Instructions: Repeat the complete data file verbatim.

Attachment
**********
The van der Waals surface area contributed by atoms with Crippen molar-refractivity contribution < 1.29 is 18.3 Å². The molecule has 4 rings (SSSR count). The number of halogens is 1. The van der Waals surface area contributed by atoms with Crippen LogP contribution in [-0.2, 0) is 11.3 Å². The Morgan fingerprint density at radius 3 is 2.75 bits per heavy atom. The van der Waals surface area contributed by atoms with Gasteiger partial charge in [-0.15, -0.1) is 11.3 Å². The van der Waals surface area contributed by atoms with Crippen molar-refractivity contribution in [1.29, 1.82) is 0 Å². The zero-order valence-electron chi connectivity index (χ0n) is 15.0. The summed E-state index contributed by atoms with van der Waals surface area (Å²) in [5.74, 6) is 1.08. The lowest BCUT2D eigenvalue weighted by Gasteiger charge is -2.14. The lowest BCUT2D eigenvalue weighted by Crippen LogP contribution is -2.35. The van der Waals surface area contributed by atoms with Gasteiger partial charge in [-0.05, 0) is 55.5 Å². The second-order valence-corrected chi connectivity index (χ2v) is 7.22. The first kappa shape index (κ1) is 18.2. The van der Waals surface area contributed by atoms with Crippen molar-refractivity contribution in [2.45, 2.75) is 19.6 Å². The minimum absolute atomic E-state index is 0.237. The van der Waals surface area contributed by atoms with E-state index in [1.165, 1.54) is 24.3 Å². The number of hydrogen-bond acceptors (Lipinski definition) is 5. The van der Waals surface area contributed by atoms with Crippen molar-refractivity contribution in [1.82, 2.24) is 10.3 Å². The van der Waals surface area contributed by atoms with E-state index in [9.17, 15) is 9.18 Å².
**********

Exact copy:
The van der Waals surface area contributed by atoms with Crippen molar-refractivity contribution < 1.29 is 18.3 Å². The molecule has 4 rings (SSSR count). The number of halogens is 1. The van der Waals surface area contributed by atoms with Crippen LogP contribution in [-0.2, 0) is 11.3 Å². The Morgan fingerprint density at radius 3 is 2.75 bits per heavy atom. The van der Waals surface area contributed by atoms with Gasteiger partial charge in [-0.15, -0.1) is 11.3 Å². The van der Waals surface area contributed by atoms with Crippen molar-refractivity contribution in [1.29, 1.82) is 0 Å². The zero-order valence-electron chi connectivity index (χ0n) is 15.0. The summed E-state index contributed by atoms with van der Waals surface area (Å²) in [5.74, 6) is 1.08. The lowest BCUT2D eigenvalue weighted by Gasteiger charge is -2.14. The lowest BCUT2D eigenvalue weighted by Crippen LogP contribution is -2.35. The van der Waals surface area contributed by atoms with Gasteiger partial charge in [-0.05, 0) is 55.5 Å². The second-order valence-corrected chi connectivity index (χ2v) is 7.22. The first kappa shape index (κ1) is 18.2. The van der Waals surface area contributed by atoms with Crippen molar-refractivity contribution in [2.45, 2.75) is 19.6 Å². The minimum absolute atomic E-state index is 0.237. The van der Waals surface area contributed by atoms with E-state index in [1.165, 1.54) is 24.3 Å². The number of hydrogen-bond acceptors (Lipinski definition) is 5. The van der Waals surface area contributed by atoms with Crippen molar-refractivity contribution in [1.82, 2.24) is 10.3 Å². The van der Waals surface area contributed by atoms with E-state index in [9.17, 15) is 9.18 Å².